The appearance of the building is a reflection of the interior spaces. The project is designed in a simple way so as not to impose chaos on the urban context and respect the surrounding built environment. It is white and well-polished, standing out among all the old brown mass that surrounds.
The façade material is utilised in rhythm with a graphic pattern of vertical openings and framings. All apartments are accompanied with either a generous balcony or terrace. Likewise, it also adds a semi-transparent extension to the apartments that embrace privacy as well as provide an active and living façade.
What are some challenges that you have faced and how did you overcome them?
The first and most prominent challenge was making people familiar with modern thought in architecture and construction. At first, it took pain-staking effort to convince them of our approach and designs, and also have them be satisfied with unfamiliar spaces and forms. However, when we completed a few buildings, people began trusting us and this challenge turned into an opportunity, as more projects were being referred to White Cube Atelier.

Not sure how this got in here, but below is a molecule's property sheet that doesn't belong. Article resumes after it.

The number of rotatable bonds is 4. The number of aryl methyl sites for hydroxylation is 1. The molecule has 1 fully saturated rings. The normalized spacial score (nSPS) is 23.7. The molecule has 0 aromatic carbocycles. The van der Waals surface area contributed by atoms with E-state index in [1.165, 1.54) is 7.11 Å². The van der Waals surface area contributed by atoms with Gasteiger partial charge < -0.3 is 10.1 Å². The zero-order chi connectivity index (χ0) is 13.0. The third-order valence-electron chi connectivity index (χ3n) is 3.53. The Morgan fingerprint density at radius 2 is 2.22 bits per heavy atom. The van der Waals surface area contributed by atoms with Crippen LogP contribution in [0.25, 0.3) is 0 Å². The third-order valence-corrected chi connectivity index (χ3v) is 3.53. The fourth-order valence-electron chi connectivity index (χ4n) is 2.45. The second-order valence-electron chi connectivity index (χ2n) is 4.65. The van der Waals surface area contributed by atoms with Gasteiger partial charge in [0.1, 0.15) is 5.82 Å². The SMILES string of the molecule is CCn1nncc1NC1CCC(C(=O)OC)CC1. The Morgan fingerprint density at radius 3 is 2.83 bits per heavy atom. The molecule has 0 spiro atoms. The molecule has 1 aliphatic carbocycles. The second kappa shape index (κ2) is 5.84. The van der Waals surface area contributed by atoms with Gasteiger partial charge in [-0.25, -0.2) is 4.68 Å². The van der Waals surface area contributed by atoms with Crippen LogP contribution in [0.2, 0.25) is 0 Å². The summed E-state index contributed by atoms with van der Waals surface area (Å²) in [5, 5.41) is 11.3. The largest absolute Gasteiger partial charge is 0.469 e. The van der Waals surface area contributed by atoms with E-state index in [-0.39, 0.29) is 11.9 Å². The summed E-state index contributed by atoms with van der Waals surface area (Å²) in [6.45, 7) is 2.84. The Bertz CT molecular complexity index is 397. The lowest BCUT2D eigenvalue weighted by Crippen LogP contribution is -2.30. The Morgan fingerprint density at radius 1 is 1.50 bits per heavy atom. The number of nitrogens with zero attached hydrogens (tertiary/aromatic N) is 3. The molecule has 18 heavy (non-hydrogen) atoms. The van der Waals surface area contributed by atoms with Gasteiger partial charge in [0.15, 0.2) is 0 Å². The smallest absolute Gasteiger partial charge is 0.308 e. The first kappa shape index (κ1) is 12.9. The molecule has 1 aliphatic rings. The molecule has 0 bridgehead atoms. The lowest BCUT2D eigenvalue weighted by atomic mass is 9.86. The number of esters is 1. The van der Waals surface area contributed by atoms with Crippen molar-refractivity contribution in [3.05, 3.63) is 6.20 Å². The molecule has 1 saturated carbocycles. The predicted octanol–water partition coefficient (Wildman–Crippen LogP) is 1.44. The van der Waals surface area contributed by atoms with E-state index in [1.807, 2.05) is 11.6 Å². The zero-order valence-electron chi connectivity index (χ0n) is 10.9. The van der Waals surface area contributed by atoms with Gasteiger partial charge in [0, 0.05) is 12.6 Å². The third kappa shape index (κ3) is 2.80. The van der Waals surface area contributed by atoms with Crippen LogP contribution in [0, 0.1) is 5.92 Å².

The other challenge was working as a female architect in a male-dominated profession in our society. At first it wasn’t common for contractors and clients in such a traditional small city to work with women architects, so I had to work hard to improve my knowledge about the construction process from the beginning phases through to the end. I saw the benefit, though, of experiencing the construction process, which isn’t common for an architect with specific responsibilities in a larger firm or city.
There have been other challenges, too, which relate to Maku’s distance from big cities and their facilities, which has caused a series of problems including shortage of up-to-date technologies, specific materials and professional contractors. In facing these issues, we tried to utilise vernacular materials, like basalt stone, and educating local workers.